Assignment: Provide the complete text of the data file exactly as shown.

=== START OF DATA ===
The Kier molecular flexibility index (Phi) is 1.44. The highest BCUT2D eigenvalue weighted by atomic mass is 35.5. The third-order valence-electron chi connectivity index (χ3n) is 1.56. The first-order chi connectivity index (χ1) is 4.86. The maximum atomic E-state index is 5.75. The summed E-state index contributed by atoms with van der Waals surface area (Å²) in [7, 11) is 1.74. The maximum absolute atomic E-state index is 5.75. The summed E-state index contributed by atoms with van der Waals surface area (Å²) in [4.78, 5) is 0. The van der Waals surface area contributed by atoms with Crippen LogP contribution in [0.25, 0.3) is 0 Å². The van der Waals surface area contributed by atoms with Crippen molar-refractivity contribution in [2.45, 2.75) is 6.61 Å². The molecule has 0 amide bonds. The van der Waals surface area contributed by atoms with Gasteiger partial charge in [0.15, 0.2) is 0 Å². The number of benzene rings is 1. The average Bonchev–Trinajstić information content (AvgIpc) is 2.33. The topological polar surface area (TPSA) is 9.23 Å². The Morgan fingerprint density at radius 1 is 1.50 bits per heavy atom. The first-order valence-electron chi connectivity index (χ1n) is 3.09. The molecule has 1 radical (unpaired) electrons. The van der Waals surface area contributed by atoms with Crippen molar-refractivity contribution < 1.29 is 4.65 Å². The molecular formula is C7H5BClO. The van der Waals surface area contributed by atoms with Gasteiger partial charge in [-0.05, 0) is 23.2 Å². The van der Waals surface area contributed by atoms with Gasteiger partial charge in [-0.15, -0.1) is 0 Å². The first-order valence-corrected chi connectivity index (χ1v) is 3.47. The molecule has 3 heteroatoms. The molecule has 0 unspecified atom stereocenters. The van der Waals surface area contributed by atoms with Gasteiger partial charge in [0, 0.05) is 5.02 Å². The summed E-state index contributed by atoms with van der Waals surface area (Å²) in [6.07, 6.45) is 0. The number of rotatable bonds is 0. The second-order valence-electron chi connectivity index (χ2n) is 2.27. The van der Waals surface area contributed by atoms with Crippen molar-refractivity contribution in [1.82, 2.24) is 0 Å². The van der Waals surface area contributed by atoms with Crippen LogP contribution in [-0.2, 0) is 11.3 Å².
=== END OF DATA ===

The Kier molecular flexibility index (Phi) is 1.44. The highest BCUT2D eigenvalue weighted by atomic mass is 35.5. The third-order valence-electron chi connectivity index (χ3n) is 1.56. The first-order chi connectivity index (χ1) is 4.86. The maximum atomic E-state index is 5.75. The summed E-state index contributed by atoms with van der Waals surface area (Å²) in [7, 11) is 1.74. The maximum absolute atomic E-state index is 5.75. The summed E-state index contributed by atoms with van der Waals surface area (Å²) in [4.78, 5) is 0. The van der Waals surface area contributed by atoms with Crippen LogP contribution in [0.25, 0.3) is 0 Å². The van der Waals surface area contributed by atoms with Crippen molar-refractivity contribution in [2.45, 2.75) is 6.61 Å². The molecule has 0 amide bonds. The van der Waals surface area contributed by atoms with Gasteiger partial charge in [0.15, 0.2) is 0 Å². The number of benzene rings is 1. The average Bonchev–Trinajstić information content (AvgIpc) is 2.33. The topological polar surface area (TPSA) is 9.23 Å². The Morgan fingerprint density at radius 1 is 1.50 bits per heavy atom. The first-order valence-electron chi connectivity index (χ1n) is 3.09. The molecule has 1 radical (unpaired) electrons. The van der Waals surface area contributed by atoms with Crippen molar-refractivity contribution < 1.29 is 4.65 Å². The molecular formula is C7H5BClO. The van der Waals surface area contributed by atoms with Gasteiger partial charge in [-0.05, 0) is 23.2 Å². The van der Waals surface area contributed by atoms with Gasteiger partial charge in [-0.15, -0.1) is 0 Å². The first-order valence-corrected chi connectivity index (χ1v) is 3.47. The molecule has 3 heteroatoms. The molecule has 0 unspecified atom stereocenters. The van der Waals surface area contributed by atoms with Gasteiger partial charge in [0, 0.05) is 5.02 Å². The summed E-state index contributed by atoms with van der Waals surface area (Å²) in [6.07, 6.45) is 0. The number of rotatable bonds is 0. The second-order valence-electron chi connectivity index (χ2n) is 2.27. The van der Waals surface area contributed by atoms with Crippen molar-refractivity contribution in [1.82, 2.24) is 0 Å². The van der Waals surface area contributed by atoms with Crippen LogP contribution in [-0.2, 0) is 11.3 Å².